How The FDA Is Working To Alleviate Severe Baby Formula Shortages

By Kristi Eckert | 2 weeks ago

baby formula shortages bottle

Baby formula shortages have been plaguing the nation for months on end. However, at the beginning of May, the already dire situation took a frightening turn. Baby formula supplies across the country are now running dangerously low, with some states like Missouri, Iowa, and Tennessee reporting supply deficits as high as 50%. NPR detailed that the gravity of the situation has evoked a response straight from the White House. 

Press Secretary Jen Psaki released a statement detailing that the Biden Administration is tasking the Food and Drug Administration to take steps to alleviate the ongoing baby formula shortages. Psaki’s press briefing explained that the FDA is currently in the process of coordinating with baby manufacturers across the country. The FDA is aiming to assist these manufacturers in increasing production so that supplies can be replenished at faster rates. The FDA is putting an increased focus on restoring production for brands most heavily afflicted by the immense shortages.  

There are a variety of factors perpetuating the baby formula shortages. However, the largest existing impediment by far are circumstances surrounding one of the largest baby formula producers. Abbot issued a voluntary recall earlier this year that affected large swaths of formula supplies under the umbrellas of three major brands – Similac, Alimentum, and EleCare. Following the recall, Abbot closed one of its major production facilities in Michigan. The massive recall and subsequent factory closure are what laid the foundation for the severe shortages to occur. 

The impact that baby formula shortages has been far-reaching. Nearly 70% of infants in the United States are fed with formula beginning at some point in the first six months of life. The severe lack of baby formula could mean that many children are not receiving the proper nutrition that they need. Moreover, many infants are on formula due to medical conditions. Dr. Benjamin Gold, a pediatric gastroenterologist in Atlanta spoke to NPR about the gravity of the situation. “It is a real crisis and, in many cases, potentially life-threatening,” said Gold. The pediatrician detailed a case where a family was unable to locate a specialized formula that they need in order to feed their baby who suffers from a metabolic condition. For that family and others like them, the ongoing baby formula shortages present particularly high stakes.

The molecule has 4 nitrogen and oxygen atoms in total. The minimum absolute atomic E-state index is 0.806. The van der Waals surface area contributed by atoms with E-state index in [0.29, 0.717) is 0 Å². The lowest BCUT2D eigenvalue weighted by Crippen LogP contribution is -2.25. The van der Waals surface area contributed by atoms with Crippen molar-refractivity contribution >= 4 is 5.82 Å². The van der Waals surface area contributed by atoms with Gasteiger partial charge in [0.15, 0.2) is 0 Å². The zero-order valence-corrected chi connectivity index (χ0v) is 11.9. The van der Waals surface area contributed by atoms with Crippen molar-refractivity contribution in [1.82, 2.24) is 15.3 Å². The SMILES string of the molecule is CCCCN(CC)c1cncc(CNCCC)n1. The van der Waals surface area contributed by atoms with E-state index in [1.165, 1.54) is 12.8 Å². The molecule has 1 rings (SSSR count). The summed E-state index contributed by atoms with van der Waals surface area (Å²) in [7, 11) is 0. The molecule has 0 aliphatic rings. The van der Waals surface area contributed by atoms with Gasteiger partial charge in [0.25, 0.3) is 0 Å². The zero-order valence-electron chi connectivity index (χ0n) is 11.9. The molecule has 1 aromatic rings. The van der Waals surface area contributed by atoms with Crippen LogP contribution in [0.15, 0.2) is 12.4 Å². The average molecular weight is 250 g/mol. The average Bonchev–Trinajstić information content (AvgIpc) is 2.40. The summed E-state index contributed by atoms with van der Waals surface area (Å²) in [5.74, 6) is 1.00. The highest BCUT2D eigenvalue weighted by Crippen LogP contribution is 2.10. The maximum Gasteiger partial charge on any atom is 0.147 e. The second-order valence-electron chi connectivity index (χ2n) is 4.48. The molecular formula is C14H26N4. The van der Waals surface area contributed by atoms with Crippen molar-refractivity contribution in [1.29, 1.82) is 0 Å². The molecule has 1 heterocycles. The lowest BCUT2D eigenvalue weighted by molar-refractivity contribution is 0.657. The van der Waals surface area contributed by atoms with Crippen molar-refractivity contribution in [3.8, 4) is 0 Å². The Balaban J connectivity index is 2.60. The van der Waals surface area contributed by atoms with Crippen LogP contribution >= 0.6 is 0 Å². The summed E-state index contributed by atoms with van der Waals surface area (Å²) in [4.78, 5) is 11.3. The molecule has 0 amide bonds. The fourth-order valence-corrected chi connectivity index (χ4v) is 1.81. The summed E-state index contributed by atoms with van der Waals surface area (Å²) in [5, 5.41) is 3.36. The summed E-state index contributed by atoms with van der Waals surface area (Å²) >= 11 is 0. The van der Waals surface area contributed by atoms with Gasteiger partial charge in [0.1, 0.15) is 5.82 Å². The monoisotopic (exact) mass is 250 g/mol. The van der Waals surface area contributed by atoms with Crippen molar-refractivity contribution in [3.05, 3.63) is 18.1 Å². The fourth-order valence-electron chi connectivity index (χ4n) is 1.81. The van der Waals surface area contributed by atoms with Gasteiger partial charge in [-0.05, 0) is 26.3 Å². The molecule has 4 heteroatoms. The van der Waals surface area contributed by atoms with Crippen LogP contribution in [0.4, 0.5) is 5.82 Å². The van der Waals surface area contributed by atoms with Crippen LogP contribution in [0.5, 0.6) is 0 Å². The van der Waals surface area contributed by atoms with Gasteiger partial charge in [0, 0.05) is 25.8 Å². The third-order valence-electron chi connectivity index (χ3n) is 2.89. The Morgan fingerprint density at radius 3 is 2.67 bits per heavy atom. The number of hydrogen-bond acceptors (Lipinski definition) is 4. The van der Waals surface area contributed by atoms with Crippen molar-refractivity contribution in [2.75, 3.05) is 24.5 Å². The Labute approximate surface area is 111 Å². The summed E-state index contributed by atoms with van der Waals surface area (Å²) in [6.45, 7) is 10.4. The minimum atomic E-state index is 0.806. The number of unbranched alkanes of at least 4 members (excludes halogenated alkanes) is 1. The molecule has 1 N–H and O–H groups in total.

It is unknown how long the FDA in conjunction with baby formula manufacturers will need to successfully begin making a dent in alleviating the percolating shortages. However, families, particularly those with infants who are fed formula due to specific medical conditions, can look for substitutions to replace their regular brand of baby formula in the meantime. A list compiled by the North American Society For Pediatric Gastroenterology, Hepatology & Nutrition is a resource that parents can turn to. 

The list details applicable formula substitutions for certain brands. For instance, Similac Sensitive Formula is swappable with many common store brands including Walmart, Target, Kroger, Walgreens, CVS, Meijer, HEB, Safeway, Sam’s Club, Topco, and Amazon. Parents with children who have certain conditions or those uncertain whether they should substitute their regular formula at all should contact their pediatrician.